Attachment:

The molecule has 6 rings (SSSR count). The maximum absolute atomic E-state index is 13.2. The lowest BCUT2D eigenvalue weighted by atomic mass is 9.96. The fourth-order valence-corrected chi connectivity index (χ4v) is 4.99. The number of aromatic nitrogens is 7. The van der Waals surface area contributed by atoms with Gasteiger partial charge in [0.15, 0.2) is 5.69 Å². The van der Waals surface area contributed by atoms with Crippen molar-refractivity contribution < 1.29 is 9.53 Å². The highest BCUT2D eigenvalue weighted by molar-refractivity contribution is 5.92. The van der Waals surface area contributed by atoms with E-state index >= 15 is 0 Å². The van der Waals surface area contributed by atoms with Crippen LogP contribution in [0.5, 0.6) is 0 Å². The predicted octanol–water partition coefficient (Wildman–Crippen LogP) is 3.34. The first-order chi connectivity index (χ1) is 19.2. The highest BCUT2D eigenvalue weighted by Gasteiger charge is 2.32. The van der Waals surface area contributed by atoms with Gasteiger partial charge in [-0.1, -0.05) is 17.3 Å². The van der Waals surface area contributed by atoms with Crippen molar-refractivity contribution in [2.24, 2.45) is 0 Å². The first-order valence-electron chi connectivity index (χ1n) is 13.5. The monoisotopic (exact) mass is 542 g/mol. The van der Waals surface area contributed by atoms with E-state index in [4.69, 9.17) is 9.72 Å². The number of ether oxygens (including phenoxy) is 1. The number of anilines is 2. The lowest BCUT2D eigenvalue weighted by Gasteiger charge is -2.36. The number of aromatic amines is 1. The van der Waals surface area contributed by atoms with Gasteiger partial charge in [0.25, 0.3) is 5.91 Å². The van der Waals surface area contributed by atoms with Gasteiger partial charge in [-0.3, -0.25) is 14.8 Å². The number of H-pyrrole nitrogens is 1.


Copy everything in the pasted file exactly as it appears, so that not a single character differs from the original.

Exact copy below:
The molecule has 6 rings (SSSR count). The maximum absolute atomic E-state index is 13.2. The lowest BCUT2D eigenvalue weighted by atomic mass is 9.96. The fourth-order valence-corrected chi connectivity index (χ4v) is 4.99. The number of aromatic nitrogens is 7. The van der Waals surface area contributed by atoms with Gasteiger partial charge in [0.15, 0.2) is 5.69 Å². The van der Waals surface area contributed by atoms with Crippen molar-refractivity contribution < 1.29 is 9.53 Å². The highest BCUT2D eigenvalue weighted by molar-refractivity contribution is 5.92. The van der Waals surface area contributed by atoms with E-state index >= 15 is 0 Å². The van der Waals surface area contributed by atoms with Crippen LogP contribution in [0.5, 0.6) is 0 Å². The predicted octanol–water partition coefficient (Wildman–Crippen LogP) is 3.34. The first-order chi connectivity index (χ1) is 19.2. The highest BCUT2D eigenvalue weighted by Gasteiger charge is 2.32. The van der Waals surface area contributed by atoms with Gasteiger partial charge in [-0.1, -0.05) is 17.3 Å². The van der Waals surface area contributed by atoms with Crippen molar-refractivity contribution in [2.24, 2.45) is 0 Å². The first-order valence-electron chi connectivity index (χ1n) is 13.5. The monoisotopic (exact) mass is 542 g/mol. The van der Waals surface area contributed by atoms with E-state index in [4.69, 9.17) is 9.72 Å². The number of ether oxygens (including phenoxy) is 1. The number of anilines is 2. The lowest BCUT2D eigenvalue weighted by Gasteiger charge is -2.36. The number of aromatic amines is 1. The van der Waals surface area contributed by atoms with Gasteiger partial charge in [0.25, 0.3) is 5.91 Å². The van der Waals surface area contributed by atoms with Gasteiger partial charge in [-0.3, -0.25) is 14.8 Å². The number of H-pyrrole nitrogens is 1.